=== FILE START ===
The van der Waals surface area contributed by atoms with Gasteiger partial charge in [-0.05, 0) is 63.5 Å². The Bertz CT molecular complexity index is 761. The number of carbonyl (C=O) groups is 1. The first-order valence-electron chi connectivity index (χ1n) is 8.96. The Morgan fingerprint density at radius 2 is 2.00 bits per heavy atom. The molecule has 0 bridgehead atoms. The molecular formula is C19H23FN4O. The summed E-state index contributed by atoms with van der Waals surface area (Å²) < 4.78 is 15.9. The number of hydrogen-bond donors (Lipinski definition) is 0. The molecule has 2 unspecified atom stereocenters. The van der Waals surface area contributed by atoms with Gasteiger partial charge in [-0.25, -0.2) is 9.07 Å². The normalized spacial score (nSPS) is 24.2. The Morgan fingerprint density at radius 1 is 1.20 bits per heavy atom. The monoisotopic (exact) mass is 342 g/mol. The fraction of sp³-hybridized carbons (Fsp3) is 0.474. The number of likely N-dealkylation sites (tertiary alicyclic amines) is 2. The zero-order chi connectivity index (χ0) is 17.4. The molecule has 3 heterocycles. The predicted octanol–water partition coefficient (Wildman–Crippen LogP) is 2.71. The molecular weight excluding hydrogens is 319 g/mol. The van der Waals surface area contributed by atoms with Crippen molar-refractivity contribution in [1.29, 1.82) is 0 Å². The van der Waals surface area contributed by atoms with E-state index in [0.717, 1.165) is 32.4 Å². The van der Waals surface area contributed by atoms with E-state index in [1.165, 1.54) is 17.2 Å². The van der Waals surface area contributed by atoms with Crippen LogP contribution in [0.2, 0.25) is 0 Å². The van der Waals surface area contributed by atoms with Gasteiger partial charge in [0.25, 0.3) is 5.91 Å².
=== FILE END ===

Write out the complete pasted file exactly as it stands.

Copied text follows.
The van der Waals surface area contributed by atoms with Gasteiger partial charge in [-0.05, 0) is 63.5 Å². The Bertz CT molecular complexity index is 761. The number of carbonyl (C=O) groups is 1. The first-order valence-electron chi connectivity index (χ1n) is 8.96. The Morgan fingerprint density at radius 2 is 2.00 bits per heavy atom. The molecule has 0 bridgehead atoms. The molecular formula is C19H23FN4O. The summed E-state index contributed by atoms with van der Waals surface area (Å²) < 4.78 is 15.9. The number of hydrogen-bond donors (Lipinski definition) is 0. The molecule has 2 unspecified atom stereocenters. The van der Waals surface area contributed by atoms with Gasteiger partial charge in [-0.25, -0.2) is 9.07 Å². The normalized spacial score (nSPS) is 24.2. The Morgan fingerprint density at radius 1 is 1.20 bits per heavy atom. The monoisotopic (exact) mass is 342 g/mol. The fraction of sp³-hybridized carbons (Fsp3) is 0.474. The number of likely N-dealkylation sites (tertiary alicyclic amines) is 2. The zero-order chi connectivity index (χ0) is 17.4. The molecule has 3 heterocycles. The predicted octanol–water partition coefficient (Wildman–Crippen LogP) is 2.71. The molecular weight excluding hydrogens is 319 g/mol. The van der Waals surface area contributed by atoms with Crippen molar-refractivity contribution in [1.29, 1.82) is 0 Å². The van der Waals surface area contributed by atoms with E-state index in [0.717, 1.165) is 32.4 Å². The van der Waals surface area contributed by atoms with E-state index in [1.165, 1.54) is 17.2 Å². The van der Waals surface area contributed by atoms with Crippen LogP contribution in [0.2, 0.25) is 0 Å². The van der Waals surface area contributed by atoms with Gasteiger partial charge in [0.25, 0.3) is 5.91 Å².